Aquariums promote wellbeing, not harm

Distinguishing between animal cruelty and animal activism

By Jessie Kuenzel
Staff Writer

After the astounding success of Gabriela Cowperthwaite’s documentary “Blackfish,” which shed a national spotlight on the already highly contested business of keeping marine mammals in captivity, and the rapidly growing movement of animal rights activists, aquatic theme-parks like SeaWorld have found themselves—ironically enough—in very hot water.

The public mood has shifted drastically in recent years; between the graphic and disturbing accusations of animal mistreatment, and the spike in interest for marine mammal welfare, the public is no longer content just to file blindly into their seats at SeaWorld and buy their “I Saw Shamu” shirts on the way out.

As the issue has gained more traction in the media, many have adopted a blanket attitude of “anywhere that keeps animals in captivity is bad.” And while the criticism of these for-profit businesses is inarguably valid, there are many non-profit institutions that not only maintain the highest quality living conditions for their aquatic charges, but also are often running invaluable research, education, and conservation programs.

In his article “Zoos and Aquariums Do Not Accomplish What They Claim They Do” on pyschologytoday.com, Professor Marc Bekoff of the University of Colorado questions why “people should visit [zoos and aquariums] rather than watch videos of wild animals, observe the animals with whom they share their homes, or simply take walks in nature and enjoy the fauna and flora they see, hear, and smell.”

And while playing with the family dog is always a fun time, if Bekhoff can’t understand the difference in value between taking Fido for a walk through the neighborhood park while watching a pair of squirrels frolic in the grass and going to your local non-profit aquarium and getting a firsthand look at the deep-sea ecosystems that are dying off due to climate change, overfishing, and pollution, it’s quite possible he doesn’t grasp the nuances of conservation education.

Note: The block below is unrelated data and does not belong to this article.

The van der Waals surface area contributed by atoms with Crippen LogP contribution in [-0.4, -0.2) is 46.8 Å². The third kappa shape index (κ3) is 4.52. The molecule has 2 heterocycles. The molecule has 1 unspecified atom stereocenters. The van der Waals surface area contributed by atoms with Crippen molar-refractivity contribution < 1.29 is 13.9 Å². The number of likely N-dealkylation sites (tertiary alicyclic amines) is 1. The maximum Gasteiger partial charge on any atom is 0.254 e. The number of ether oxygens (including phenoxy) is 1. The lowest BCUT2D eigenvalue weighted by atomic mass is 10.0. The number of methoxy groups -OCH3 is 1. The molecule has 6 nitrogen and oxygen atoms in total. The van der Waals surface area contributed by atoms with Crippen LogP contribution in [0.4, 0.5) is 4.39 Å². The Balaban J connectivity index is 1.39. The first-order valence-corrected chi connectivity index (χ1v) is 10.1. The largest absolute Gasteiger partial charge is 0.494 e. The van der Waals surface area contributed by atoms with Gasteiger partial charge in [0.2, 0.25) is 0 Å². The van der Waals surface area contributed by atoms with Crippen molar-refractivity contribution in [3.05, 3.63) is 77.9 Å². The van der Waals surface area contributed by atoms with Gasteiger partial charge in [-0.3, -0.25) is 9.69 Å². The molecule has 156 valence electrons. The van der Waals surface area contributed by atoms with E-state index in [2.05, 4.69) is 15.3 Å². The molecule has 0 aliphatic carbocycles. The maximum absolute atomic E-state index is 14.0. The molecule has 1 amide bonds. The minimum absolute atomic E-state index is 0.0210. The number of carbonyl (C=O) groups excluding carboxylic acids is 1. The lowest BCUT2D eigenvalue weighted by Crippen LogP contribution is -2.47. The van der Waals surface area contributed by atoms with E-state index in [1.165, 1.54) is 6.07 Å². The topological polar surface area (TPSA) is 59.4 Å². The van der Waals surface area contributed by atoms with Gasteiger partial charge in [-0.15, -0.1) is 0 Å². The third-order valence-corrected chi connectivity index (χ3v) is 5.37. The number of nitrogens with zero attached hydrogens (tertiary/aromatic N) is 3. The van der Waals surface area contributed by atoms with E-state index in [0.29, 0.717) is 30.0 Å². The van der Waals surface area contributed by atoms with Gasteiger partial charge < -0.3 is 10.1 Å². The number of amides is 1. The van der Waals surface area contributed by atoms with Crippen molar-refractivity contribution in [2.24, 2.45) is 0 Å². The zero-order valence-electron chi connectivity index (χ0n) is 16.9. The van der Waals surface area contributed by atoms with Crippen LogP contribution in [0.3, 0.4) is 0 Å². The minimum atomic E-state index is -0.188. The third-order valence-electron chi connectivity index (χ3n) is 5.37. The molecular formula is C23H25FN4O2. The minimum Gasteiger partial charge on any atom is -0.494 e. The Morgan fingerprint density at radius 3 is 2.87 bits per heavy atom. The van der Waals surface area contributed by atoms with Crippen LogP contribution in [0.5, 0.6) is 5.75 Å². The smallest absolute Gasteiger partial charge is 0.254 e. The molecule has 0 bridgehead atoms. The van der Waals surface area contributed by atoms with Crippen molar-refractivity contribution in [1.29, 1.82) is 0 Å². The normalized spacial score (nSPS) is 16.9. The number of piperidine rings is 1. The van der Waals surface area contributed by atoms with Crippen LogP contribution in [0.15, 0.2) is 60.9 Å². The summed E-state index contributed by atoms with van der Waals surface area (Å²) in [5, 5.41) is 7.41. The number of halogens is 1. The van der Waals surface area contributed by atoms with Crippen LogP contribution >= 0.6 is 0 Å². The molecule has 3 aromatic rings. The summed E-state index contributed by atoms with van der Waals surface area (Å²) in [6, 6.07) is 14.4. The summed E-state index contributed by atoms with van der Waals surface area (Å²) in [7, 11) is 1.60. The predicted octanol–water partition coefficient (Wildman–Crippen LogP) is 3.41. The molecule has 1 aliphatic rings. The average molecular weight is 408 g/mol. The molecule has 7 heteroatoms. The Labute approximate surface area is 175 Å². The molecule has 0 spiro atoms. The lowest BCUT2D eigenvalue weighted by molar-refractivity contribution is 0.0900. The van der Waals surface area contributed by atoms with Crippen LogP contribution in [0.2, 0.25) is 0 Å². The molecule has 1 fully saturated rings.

Non-profit aquariums are wildly different creatures from these entertainment-centric institutions that have honed their business models to yield maximum profit margins with minimum animal care.

New England Aquarium
The New England Aquarium is a great non-profit institution in Boston. (Photo from The New England Aquarium)

It is quite possible to visit an aquarium and enjoy the beauty of aquatic life without feeling guilty. There are places that you can frequent where, rather than worrying about whether your dollars are contributing to animal cruelty and lining the pockets of rich businessmen, you know your money is directly funding research, education, and outreach.

Before you entirely write off your local aquarium or zoo, do a bit of research and ask yourself the following questions:

• Is the institution non-profit?
• Does the institution have several active conservation and/or research programs?
• Does the institution have an
active animal rescue/rehabilitation program?
• Do the animals seem healthy and well taken care of?
• Does the institution place an
emphasis on education and conservation in their exhibits?

If the answers to all these questions are yes, hop on the next bus, train, or into your car and go enjoy a day learning about conservation with some nifty animals.